Thursday, December 11, 2008
Posted by D. Daniel Sokol
Christoph Engel, Max Planck Institute for Research on Collective Goods has a new paper on The Relevance of Behavioural Economics in Antitrust.
ABSTRACT: Hardly any antitrust lawyer would deny that antitrust needs solid foundations in economics. Antitrust authorities hire economists, if they do not even haven the position of a chief economist. Antitrust not only capitalises on economic theory, but it is equally sensitive to empirical studies, be it case studies or econometrics. Yet antitrust has been much less open to behavioural research, although quite some antitrust issues are reflected in a rich body of experimental evidence.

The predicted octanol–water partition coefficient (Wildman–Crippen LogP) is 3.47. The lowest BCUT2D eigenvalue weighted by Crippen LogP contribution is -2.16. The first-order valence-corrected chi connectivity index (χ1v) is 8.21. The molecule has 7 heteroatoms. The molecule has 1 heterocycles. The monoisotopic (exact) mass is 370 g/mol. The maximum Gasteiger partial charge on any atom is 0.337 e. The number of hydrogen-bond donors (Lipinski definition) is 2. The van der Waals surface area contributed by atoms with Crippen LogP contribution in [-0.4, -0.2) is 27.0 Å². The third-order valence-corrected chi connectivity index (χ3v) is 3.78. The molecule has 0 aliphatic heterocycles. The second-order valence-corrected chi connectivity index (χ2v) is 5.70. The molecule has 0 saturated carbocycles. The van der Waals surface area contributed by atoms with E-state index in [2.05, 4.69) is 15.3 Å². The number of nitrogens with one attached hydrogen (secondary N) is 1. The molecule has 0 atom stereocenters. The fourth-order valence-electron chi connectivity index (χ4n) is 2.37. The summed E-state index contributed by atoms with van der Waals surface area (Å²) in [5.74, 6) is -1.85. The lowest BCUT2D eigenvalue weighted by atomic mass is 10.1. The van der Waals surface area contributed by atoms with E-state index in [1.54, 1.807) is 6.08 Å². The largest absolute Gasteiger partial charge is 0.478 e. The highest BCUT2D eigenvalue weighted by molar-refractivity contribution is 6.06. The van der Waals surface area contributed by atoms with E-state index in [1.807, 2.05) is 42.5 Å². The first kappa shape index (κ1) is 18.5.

This paper mainly serves a methodological purpose. Relying on a meta-study of oligopoly experiments published elsewhere, it demonstrates in which way experimental evidence can productively be introduced into the antitrust discourse. To that end, it presents main effects, interaction effects, effect sizes and multivariate statistics, and discusses pertinent doctrinal reflection points. The paper concludes by showing how a new experiment, triggered by a doctrinal issue, can be used to inform the antitrust authorities.